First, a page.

In 2009, the Anne Frank Center USA announced an initiative to place saplings from the tree at various locations throughout the United States.  Little Rock became the only city to receive two saplings.  One to be placed at Central High School, the other to be placed at the Clinton Presidential Center.

The Clinton Foundation and the Sisterhood of Congregation B’nai Israel, in conjunction with the Anne Frank Center USA, joined together to create a powerful exhibit, The Anne Frank Tree, located on the grounds of the Clinton Presidential Park.  The permanent installation, which surrounds the Anne Frank Tree sapling, was dedicated on October 2, 2015.

Anne’s tree would outlive her by more than 50 years before being weakened by disease and succumbing to a windstorm in 2010. But today, thanks to dozens of saplings propagated in the months before its death, Anne’s tree lives on in cities and towns around the world.

The Anne Frank Tree installation at the Clinton Center consists of five framed, etched glass panels – arranged to evoke the feeling of being inside a room – surrounded by complementary natural landscaping. The two front panels feature quotes from Anne Frank and President Clinton. The three additional panels convey the complex history of human rights in Arkansas through descriptions of the Indian Removal Act of 1830, the internment of Japanese Americans during World War II, and the Little Rock Central High School desegregation crisis of 1957. These panels feature quotes from Chief Heckaton, hereditary chief of the Quapaw during Arkansas’s Indian Removal; George Takei, Japanese-American actor who was interned at the Rohwer Relocation Center in Desha County, Arkansas, in 1942; and Melba Pattillo Beals, of the Little Rock Nine.

In collaboration with the Clinton Foundation, Little Rock landscape architect Cinde Bauer and Ralph Appelbaum Associates, exhibit designer for both the Center and The National Holocaust Museum, assisted in the design of the exhibit. The installation has been made possible thanks to the support of the Ben J. Altheimer Charitable Foundation, TRG Foundation, and other generous partners.

200 Years of Arkansas

On March 2, 1819, the Arkansas Territory was authorized by an act of Congress, to take effect  on July 4, 1819.

The Arkansas Territory was created from the portion of the Missouri Territory. It originally encompassed all of what is now Arkansas and much of what is now Oklahoma. The westernmost portion of the territory was removed on November 15, 1824, a second westernmost portion was removed on May 6, 1828, reducing the territory to the extent of the present state of Arkansas.

The Territorial capital was Arkansas Post from July 1819 until June 1821. At that point in time it was moved to Little Rock. In 1819, there was no permanent settlement in Little Rock. It would not be until early February 1820 that a permanent settlement would be established.  On 1818, the Quapaw Treaty had anticipated a future settlement in Little Rock.

This weekend at the Clinton Center – Fusion 2019: Arts+Humanities Arkansas looks at “The Mighty Mississippi: A Mosaic of America’s Growth”

Fusion: Arts + Humanities Arkansas The third edition of FUSION: Arts + Humanities Arkansas takes place on February 10 and 11 at the Clinton Presidential Center.

There is a Fusion public symposium, The Mighty Mississippi: A Mosaic of America’s Growth, on Sunday, February 10, at 5:30 p.m. The program will include a keynote address featuring nationally-recognized photographer, filmmaker, and folklorist Tom Rankin; a Delta Blues musical performance by Grammy Award-winning musician David Evans; and special performances by the Arkansas Symphony Youth Orchestra Jazz Ensemble and North Little Rock High School theater students.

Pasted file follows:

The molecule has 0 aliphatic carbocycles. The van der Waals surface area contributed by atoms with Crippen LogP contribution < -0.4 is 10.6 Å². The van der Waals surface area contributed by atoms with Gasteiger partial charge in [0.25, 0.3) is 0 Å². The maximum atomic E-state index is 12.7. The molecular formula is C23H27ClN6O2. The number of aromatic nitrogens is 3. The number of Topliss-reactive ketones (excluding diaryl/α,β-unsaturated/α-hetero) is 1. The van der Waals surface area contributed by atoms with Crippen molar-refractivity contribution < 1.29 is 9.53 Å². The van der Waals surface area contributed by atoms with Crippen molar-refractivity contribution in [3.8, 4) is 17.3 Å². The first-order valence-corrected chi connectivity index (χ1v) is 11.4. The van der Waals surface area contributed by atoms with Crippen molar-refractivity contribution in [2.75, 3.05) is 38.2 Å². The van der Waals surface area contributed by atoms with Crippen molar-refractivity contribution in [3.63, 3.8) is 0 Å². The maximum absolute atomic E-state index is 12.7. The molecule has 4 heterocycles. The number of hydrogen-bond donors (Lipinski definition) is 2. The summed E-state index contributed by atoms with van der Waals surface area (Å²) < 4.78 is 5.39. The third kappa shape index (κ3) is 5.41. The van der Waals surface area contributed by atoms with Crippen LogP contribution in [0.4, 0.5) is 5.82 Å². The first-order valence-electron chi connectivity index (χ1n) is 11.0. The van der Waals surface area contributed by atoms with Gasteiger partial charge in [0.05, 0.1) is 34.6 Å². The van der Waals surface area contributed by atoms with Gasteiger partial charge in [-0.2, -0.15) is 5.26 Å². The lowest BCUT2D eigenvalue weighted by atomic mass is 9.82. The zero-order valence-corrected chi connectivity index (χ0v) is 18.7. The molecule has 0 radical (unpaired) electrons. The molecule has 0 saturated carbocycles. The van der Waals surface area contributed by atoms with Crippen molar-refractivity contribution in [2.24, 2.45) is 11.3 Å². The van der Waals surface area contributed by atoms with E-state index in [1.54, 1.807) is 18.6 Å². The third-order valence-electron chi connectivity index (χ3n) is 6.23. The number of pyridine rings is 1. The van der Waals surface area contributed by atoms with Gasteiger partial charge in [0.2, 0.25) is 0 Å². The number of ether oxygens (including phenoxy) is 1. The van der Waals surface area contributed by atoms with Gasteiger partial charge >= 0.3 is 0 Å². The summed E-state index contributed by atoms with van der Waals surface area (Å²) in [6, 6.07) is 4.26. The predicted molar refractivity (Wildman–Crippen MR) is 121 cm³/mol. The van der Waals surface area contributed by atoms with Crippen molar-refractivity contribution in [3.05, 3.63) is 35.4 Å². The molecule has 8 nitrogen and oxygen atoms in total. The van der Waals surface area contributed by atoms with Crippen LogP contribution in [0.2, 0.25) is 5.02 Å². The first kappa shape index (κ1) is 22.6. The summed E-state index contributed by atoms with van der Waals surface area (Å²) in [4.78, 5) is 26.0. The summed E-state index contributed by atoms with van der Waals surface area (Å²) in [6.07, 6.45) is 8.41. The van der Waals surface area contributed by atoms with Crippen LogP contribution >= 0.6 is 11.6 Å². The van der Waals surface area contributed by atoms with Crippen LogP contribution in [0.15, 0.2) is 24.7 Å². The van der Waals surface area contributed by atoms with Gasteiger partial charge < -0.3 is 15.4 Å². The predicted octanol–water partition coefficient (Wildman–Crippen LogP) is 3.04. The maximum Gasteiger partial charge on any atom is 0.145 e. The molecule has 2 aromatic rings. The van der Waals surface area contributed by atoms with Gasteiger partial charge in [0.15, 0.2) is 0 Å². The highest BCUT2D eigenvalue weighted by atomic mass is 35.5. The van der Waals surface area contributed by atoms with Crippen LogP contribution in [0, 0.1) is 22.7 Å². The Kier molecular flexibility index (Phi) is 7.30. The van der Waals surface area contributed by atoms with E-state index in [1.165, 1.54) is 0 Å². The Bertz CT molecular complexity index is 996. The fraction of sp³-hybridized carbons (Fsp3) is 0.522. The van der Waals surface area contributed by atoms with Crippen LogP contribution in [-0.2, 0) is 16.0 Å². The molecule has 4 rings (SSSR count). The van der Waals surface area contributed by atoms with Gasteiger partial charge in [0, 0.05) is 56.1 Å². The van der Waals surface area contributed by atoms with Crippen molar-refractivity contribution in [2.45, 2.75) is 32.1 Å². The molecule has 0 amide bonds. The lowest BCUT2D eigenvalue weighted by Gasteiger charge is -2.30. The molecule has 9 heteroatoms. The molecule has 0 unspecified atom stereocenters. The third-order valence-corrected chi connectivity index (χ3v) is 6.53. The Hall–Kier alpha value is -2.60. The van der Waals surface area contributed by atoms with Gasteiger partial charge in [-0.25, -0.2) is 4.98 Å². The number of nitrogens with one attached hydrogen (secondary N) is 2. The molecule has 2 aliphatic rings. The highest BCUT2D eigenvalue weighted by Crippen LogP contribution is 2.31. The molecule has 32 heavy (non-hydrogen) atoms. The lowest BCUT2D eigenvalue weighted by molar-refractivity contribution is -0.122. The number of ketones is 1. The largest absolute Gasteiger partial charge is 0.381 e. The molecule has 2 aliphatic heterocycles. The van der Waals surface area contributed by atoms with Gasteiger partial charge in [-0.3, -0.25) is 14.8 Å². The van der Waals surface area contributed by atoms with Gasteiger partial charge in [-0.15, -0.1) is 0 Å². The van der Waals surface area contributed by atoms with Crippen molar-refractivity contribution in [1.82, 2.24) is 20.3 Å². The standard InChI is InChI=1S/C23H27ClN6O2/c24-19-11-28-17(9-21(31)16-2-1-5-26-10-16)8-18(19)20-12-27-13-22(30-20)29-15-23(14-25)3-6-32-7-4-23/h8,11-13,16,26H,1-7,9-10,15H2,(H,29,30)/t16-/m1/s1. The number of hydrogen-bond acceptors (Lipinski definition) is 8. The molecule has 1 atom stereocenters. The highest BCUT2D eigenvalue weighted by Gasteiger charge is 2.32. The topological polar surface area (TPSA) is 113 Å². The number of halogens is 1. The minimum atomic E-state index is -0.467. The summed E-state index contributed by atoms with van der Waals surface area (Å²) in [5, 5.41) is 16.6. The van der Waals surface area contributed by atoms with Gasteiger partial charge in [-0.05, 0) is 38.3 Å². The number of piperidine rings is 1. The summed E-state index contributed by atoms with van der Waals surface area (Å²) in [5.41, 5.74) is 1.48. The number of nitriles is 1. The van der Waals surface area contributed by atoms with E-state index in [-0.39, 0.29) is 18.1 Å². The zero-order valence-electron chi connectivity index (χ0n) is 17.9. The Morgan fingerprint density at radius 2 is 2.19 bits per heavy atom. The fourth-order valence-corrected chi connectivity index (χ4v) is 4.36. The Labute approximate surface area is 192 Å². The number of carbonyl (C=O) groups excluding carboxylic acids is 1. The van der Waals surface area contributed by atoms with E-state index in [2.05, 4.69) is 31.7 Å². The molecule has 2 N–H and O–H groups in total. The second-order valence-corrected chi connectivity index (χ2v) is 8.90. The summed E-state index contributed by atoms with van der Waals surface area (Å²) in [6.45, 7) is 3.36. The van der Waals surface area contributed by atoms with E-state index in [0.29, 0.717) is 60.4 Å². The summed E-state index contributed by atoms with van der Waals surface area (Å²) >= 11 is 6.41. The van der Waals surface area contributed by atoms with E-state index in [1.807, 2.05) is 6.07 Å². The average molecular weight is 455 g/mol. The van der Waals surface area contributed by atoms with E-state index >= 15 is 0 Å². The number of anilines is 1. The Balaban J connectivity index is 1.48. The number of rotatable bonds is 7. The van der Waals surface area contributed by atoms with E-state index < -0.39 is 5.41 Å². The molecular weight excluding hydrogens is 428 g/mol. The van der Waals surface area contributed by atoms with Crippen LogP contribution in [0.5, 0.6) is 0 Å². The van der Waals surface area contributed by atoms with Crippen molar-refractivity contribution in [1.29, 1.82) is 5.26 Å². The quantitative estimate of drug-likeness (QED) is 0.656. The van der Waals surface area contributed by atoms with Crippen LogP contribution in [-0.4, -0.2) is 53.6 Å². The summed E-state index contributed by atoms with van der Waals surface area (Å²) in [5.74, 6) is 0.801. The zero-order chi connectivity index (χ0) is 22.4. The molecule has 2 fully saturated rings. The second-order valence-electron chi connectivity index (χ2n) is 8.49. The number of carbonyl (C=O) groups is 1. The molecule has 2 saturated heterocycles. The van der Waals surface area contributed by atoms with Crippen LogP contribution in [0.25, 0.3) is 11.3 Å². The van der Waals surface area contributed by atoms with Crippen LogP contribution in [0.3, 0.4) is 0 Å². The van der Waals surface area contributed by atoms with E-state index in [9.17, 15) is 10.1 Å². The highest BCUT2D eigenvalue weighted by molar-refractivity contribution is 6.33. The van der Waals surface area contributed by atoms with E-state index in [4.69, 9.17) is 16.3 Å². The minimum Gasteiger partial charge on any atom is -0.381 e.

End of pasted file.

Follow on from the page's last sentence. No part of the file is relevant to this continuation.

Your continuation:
While flowing more than 2,300 miles through ten states and defining eight state borders, the Mighty Mississippi River is an imperative physical aspect that continues to play an integral role in the shaping of our nation’s economics, politics, geography, and culture.

An accompanying exhibit will take you on a journey down the Mississippi River as you view dozens of artifacts and ephemera, including first editions of Mark Twain’s novels, The Prince and the Pauper and The Connecticut Yankee in King Arthur’s Court; original Norman Rockwell lithographs from Twain’s works; the Epiphone guitar and playing knife of Helena native and famed blues guitar player Cedell Davis; and more.

RSVP for the Fusion Public Symposium

Fusion: Arts + Humanities Arkansas
The Mighty Mississippi: A Mosaic of America’s Growth
Sunday, February 10, 2019
Doors Open: 5 p.m. | Program Begins: 5:30 p.m.

Reception and exhibit tours to follow the program
Clinton Presidential Center, Great Hall
Fusion 2019 is made possible because of the generous support of the Quapaw Tribe, Centennial Bank, and the Little Rock Port Authority.

Two Centuries of the Quapaw Line

Stones placed in Riverfront Park denote where there Quapaw Line started from La Petite Roche

On August 24, 1818, the Quapaw Line was drawn.  Starting at La Petite Roche and heading due south, this line formed the boundary between the Quapaw tribal lands and public lands available for settlement.  (In the 1810s and 1820s, the Quapaw alternated between Central Arkansas and Northwest Louisiana depending on preferences of the tribal leadership.)

Though by 1824, the Quapaw were forced to give up all of their lands in the area, the line continued serve as an important marker.   In the ensuing six years, the first permanent settlement of Little Rock took place and streets were planned.

The 1818 treaty referred to La Petite Roche as the Little Rock.  Some have speculated that this is the first official use of “Little Rock” to designate the outcropping and to name the area.  When the U.S. Post Office was established in March 1820, it was given the name Little Rock.

There is a marker commemorating the beginning of the Quapaw Line located at La Petite Roche in Riverfront Park.  The first segment of the line is also noted in the park.  There are also sunken markers place along the line at various points.  In MacArthur Park, at the corner of 9th and Commerce Streets, there is a marker noting that the line passed through at that location.  A few years ago, engineers from Garver retraced the line using modern technology. They found the original surveyors’ work to be extremely accurate.

A good account of walking the Quapaw Line through downtown Little Rock can be found on this website.

Most of what is now called the Quapaw Quarter was located to the west of the Quapaw Line.  However, it did take its name from the fact that the tribe had once lived in that area and was later sequestered to lands near it.  The name for the area was chosen by a committee composed of David D. Terry, Peg Newton Smith, Mrs. Walter Riddick Sr., Dr. John L. Ferguson, and James Hatcher. They had been appointed to a Significant Structures Technical Advisory Committee to advocate for preservation of important structures as a component of the City of Little Rock’s urban renewal efforts.